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New Research Hopes to Speed Development of HIV Vaccine

A team of scientists in the United States has created a new kind of mouse that has an immune system similar to that of humans. The scientists hope their research with these mice will speed up development of a vaccine to prevent human immunodeficiency virus, or HIV.

Scientists from the Ragon Institute of Massachusetts General Hospital, Massachusetts Institute of Technology and Harvard are carrying out the new research. Earlier research has shown that certain individuals with HIV have immune systems that do better at controlling the AIDS virus.

These individuals are commonly known as "elite controllers." They often live longer with the virus and have fewer problems early on. Todd Allen is one of the lead authors of the new study, which was published in Science Translational Medicine.He says: "Some people are able to control HIV very well."

By using the new experimental mice, the researchers hope to learn what it is about the immune systems of these "elite controllers" that causes them to deal with the HIV virus better than others.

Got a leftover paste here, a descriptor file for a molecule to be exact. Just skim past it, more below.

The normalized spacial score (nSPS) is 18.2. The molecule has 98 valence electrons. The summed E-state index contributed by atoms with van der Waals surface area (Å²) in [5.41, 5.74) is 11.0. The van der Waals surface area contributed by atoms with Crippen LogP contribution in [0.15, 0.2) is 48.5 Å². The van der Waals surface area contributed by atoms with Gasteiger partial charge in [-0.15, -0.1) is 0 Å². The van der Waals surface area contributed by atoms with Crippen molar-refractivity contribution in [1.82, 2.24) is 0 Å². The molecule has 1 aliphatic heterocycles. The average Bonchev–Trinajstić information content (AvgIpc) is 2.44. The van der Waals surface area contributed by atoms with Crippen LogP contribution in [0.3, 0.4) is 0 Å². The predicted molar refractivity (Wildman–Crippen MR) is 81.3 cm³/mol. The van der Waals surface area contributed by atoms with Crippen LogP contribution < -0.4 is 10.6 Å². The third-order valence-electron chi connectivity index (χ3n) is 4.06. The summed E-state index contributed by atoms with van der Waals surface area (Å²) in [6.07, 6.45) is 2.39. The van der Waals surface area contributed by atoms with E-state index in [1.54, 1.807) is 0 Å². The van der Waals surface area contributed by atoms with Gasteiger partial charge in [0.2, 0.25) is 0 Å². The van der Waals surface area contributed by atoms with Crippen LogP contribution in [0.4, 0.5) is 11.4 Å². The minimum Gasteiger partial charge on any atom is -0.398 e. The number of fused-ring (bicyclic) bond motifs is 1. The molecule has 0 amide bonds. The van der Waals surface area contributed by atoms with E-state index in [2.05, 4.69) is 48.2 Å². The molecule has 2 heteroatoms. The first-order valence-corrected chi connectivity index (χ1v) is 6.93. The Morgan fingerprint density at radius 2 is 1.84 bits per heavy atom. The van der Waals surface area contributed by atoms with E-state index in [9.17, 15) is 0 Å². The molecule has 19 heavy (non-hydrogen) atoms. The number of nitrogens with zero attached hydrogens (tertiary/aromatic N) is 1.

The "humanized" mice were created using stem cells and tissue from human donors. Some of the tissue was taken from the liver and thymus. The thymus is a large gland at the bottom of the throat. It trains T-lymphocytes, or T-cells, to attack unwelcome microbes.

In that way, it protects the body from infection. When the scientists infected the so-called "humanized" mice with the HIV virus, the T-cell reaction in the mice was exactly the same as that of humans.

Earlier research using rhesus monkeys helped scientists understand how the virus attacks cells. These monkeys were seen as good replacements for humans because they could be easily infected with a primate version of HIV, known as SIV. But, genetic differences in the two versions of the virus and the immune systems suggested that monkeys were not the best candidates for HIV research.

Todd Allen says the experiments with the new "humanized" mouse did a better job of showing what happens in the human body with the AIDs virus. He says the experimental mouse permits researchers to test the discoveries they have made about individuals infected with HIV. Todd Allen and the other researchers hope further studies with the "humanized" mouse will lead to an HIV vaccine.

For VOA Special English, I'm Carolyn Presutti.